- May 7, 2007
- IRD cites Advanced Personal Income Tax as reason
- Tax compliance not at pre-pandemic level even by end-2021
- Tax-to-GDP ratio at 7.7%, one of the lowest in the world
Sri Lanka’s registered taxpayers have dropped by 55% by the end of 2021 compared to 2020, mainly due to the revision of the rules regarding employees required to pay tax under the Advanced Personal Income Tax (APIT), which replaced the Pay As You Earn (PAYE) tax at the end of 2020, according to the 2021 annual report of the Inland Revenue Department.
Accordingly, the number of registered taxpayers, which totalled 1.13 million at the end of 2020, reduced to 677,613 due to the revision of the APIT guidelines, which then reduced to 507,095 by the end of 2021, as the number of employees paying income tax under APIT decreased from 664,828 to 32,702 after the tax’s monthly income threshold was lifted to Rs. 250,000.
Moreover, the report shows that the compliance rates of Corporate Income Tax (CIT), Individual Income Tax (IIT), and Partnership Income Tax (PIT), despite a grace period being granted until 31 December 2021, were at 26% and 20% for the corporate sector and non-corporate sectors, respectively. This compliance rate had not reached pre-pandemic levels, even by the end of 2021.
Further, the default tax amount as of 31 December 2021, as the percentage of the revenue estimate given by the Ministry of Finance was 17.6%, The facility to write off tax arrears was granted to the IRD Commissioner General under Section 58 (1) of the Inland Revenue (Amendment) Act, No. 10 of 2021 and part 2 of the Finance Act No. 10 of 2021 as tax relief measures to facilitate post-Covid-19 economic recovery.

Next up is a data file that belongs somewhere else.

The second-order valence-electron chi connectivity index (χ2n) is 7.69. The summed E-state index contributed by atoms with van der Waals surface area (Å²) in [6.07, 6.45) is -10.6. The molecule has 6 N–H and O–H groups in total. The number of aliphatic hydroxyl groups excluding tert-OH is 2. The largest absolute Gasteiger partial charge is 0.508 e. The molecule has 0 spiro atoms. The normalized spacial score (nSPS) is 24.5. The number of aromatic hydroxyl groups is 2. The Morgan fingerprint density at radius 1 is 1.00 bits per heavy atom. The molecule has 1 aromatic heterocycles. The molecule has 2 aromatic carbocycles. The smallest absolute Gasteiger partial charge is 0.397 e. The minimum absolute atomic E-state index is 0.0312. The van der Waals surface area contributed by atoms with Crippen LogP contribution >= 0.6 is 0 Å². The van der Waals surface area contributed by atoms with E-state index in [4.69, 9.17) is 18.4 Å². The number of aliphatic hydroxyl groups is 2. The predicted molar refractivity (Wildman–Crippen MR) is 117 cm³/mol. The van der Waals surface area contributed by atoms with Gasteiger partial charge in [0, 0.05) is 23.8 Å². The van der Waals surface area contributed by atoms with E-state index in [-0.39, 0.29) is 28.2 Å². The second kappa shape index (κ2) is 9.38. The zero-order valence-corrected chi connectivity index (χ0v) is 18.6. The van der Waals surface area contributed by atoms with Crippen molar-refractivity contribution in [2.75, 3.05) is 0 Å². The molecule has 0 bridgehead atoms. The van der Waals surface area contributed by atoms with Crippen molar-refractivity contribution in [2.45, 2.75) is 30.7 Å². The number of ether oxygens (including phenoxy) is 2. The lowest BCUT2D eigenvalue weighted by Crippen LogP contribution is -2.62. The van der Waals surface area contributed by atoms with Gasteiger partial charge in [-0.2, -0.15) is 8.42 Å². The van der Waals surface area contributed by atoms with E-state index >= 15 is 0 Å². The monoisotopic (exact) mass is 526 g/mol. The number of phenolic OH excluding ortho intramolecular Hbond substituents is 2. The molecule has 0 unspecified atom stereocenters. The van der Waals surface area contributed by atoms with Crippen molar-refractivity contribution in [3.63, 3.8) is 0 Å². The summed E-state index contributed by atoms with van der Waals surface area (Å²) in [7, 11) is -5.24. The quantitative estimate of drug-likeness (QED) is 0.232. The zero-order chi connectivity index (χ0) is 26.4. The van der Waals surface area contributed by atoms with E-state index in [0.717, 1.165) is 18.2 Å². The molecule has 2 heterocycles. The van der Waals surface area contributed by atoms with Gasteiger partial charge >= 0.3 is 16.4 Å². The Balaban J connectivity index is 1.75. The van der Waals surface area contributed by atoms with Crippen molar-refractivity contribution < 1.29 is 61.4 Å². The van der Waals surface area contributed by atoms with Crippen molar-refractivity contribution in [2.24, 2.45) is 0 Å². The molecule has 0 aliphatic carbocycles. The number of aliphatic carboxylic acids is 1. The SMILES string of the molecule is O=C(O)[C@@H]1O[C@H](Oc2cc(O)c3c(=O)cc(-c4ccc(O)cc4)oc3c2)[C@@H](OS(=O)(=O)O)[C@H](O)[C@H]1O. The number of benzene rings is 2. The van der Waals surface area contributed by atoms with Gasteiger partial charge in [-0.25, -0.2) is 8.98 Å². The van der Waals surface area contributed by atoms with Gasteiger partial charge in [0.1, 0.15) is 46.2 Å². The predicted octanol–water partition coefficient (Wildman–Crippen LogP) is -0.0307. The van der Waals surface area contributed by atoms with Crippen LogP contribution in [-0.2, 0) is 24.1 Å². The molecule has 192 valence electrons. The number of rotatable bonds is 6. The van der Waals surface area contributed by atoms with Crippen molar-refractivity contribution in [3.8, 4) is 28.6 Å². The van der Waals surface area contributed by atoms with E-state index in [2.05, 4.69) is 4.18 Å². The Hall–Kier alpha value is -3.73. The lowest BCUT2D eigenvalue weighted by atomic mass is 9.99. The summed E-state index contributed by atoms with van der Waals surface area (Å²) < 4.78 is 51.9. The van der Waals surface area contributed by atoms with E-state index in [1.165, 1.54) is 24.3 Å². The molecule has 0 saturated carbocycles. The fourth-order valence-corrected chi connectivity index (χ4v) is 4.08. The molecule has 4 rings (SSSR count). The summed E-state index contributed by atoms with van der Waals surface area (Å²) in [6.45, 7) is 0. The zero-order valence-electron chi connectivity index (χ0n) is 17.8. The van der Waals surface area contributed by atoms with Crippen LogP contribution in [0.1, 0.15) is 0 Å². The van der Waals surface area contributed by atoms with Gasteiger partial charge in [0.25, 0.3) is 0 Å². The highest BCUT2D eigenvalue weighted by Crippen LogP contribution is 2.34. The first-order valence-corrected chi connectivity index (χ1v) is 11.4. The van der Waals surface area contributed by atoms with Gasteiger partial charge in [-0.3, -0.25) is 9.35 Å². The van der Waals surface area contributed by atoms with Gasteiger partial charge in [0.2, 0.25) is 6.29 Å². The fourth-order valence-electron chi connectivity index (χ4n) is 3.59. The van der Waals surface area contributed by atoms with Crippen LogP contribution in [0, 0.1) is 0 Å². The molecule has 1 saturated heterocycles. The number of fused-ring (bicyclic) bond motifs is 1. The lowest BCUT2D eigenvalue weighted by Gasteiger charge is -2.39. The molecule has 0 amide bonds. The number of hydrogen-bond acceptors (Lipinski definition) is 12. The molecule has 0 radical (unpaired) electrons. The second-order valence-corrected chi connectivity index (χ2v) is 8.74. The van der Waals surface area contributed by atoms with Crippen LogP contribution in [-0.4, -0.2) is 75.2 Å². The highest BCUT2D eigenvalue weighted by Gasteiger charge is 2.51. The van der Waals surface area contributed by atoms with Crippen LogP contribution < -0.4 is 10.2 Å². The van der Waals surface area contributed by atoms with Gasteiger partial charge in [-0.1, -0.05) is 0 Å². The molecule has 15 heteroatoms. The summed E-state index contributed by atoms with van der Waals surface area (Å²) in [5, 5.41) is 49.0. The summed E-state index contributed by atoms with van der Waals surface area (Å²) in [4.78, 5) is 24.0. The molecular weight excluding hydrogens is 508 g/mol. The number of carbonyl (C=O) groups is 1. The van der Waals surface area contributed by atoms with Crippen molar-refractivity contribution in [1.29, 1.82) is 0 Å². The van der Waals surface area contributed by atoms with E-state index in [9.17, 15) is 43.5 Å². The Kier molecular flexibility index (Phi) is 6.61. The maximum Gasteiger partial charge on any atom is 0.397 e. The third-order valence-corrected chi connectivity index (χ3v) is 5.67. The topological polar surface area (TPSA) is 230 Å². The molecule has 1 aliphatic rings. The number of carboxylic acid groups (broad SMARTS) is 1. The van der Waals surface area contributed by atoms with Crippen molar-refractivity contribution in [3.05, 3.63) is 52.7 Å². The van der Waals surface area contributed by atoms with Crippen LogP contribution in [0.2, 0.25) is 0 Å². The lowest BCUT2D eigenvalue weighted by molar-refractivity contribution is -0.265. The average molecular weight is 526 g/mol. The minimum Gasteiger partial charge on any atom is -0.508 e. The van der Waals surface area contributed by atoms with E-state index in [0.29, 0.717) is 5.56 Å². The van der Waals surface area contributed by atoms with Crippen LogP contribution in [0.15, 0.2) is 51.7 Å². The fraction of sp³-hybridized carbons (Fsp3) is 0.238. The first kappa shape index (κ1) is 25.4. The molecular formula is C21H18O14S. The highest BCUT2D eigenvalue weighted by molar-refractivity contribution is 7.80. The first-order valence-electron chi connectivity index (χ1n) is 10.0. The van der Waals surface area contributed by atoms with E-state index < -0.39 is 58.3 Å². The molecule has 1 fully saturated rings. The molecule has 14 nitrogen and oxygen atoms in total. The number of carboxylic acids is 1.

The report showed that Sri Lanka’s tax-to-GDP ratio of 7.7% in 2021 was one of the lowest in the world and the lowest reported since Independence, while highlighting that the system within the country fails to gather sufficient tax revenue for the State coffers. The tax-to-GDP ratio was at 11.6% in 2019 and 8.1% in 2020.
According to the International Monetary Fund (IMF), the tax-to-GDP ratio should be at least 15% to achieve sustainable economic growth.
The IRD said that the newly revised Inland Revenue Act aims to widen the net tax revenue and to increase the direct tax component in the coming two to three years by reducing the number of indirect taxpayers. In terms of the above, the IRD had exceeded the given target of opening 3,096 tax files, as in 2020, 11,792 income tax files were opened.